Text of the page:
Economists at the University of California, Berkeley, used federal employment data and safety-net program data to estimate that in 2013, the average public cost per fast-food employee for participation in Medicaid, State Children’s Health Insurance, the federal Earned Income Tax Credit, the Supplemental Nutrition Assistance Program, and Temporary Assistance for Needy Families was just over $3,300 per year.[vi] In 2016 dollars, this is the equivalent of $3,506.31. (Because the underlying data comes from years before the implementation of the Affordable Care Act, these figures do not include subsidies available to very low-wage workers to purchase health insurance, which could affect these estimates.)
By multiplying the average public cost per employee in the fast-food industry by the total number of front-line workers in CKE restaurants, we arrive at the approximation of $250 million annually. This is by necessity an estimation because wages from location to location will vary depending on state or local minimum wage laws, qualification for various programs will vary depending on family composition and family income, and because Mr. Puzder has yet to share employee turnover information with which to refine annual costs. We do know that the vast majority of his workers are unlikely to be able to support themselves through their work at a CKE operation: in his 2015 testimony, Mr. Puzder asserted that 65.5 percent of his employees worked fewer than 30 hours a week, meaning that they did not qualify for ACA-compliant employer-provided coverage.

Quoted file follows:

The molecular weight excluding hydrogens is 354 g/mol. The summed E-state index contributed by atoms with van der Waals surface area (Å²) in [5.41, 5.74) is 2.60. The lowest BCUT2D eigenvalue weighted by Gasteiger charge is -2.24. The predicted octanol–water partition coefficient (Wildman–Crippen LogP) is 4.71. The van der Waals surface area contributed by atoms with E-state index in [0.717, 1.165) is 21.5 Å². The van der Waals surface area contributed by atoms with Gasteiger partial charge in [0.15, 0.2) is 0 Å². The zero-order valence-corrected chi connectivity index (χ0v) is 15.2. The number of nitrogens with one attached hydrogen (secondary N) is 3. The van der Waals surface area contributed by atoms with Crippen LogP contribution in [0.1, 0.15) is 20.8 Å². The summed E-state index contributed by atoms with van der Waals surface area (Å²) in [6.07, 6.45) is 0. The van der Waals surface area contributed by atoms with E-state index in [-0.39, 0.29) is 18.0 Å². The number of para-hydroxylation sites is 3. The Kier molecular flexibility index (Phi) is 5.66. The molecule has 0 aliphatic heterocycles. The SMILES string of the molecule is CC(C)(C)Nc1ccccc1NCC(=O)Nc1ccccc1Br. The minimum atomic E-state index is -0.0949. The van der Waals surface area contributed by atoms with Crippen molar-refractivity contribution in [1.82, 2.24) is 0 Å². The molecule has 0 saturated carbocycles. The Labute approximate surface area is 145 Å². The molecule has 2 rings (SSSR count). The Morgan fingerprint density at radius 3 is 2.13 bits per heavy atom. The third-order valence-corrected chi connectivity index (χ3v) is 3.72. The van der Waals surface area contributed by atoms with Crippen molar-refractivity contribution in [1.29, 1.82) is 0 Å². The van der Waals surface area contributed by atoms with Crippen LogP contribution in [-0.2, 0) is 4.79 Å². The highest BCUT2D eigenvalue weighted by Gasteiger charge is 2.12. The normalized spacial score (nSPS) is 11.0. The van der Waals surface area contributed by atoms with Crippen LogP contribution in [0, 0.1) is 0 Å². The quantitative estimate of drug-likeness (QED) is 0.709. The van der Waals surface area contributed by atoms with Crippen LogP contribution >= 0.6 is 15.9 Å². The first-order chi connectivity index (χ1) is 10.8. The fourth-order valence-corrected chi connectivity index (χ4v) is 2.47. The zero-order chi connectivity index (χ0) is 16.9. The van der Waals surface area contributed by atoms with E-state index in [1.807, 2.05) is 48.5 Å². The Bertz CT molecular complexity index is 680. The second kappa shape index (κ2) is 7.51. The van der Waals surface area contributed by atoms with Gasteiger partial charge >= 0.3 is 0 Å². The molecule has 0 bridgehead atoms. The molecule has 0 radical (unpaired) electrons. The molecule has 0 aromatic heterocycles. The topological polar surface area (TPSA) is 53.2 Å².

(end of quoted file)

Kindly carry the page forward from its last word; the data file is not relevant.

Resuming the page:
As was true with basic information about CKE employment data, information about Mr. Puzder’s own compensation is shrouded in secrecy. All we have available are the last public filings from 2012, which list his total compensation as $4.5 million, or 291 times the annual income for a full-time front-line worker earning the federal minimum wage.[vii]
[i] Andy Puzder, “Minimum Wage, Maximum Politics,” The Wall Street Journal, October 5, 2014, http://www.wsj.com/articles/andy-puzder-minimum-wage-maximum-politics-1412543682
[ii] “Super-Sizing Public Costs: How Low Wages at Top Fast-Food Chains Leave Taxpayers Footing the Bill,” National Employment Law Project, October 2013, https://www.nelp.org/wp-content/uploads/2015/03/NELP-Super-Sizing-Public-Costs-Fast-Food-Report.pdf
[iii] Allegretto, et al., “Fast Food, Poverty Wages: The Public Cost of Low-Wage Jobs in the Fast-Food Industry,” UC Berkeley Labor Center, October 2013, http://laborcenter.berkeley.edu/fast-food-poverty-wages-the-public-cost-of-low-wage-jobs-in-the-fast-food-industry/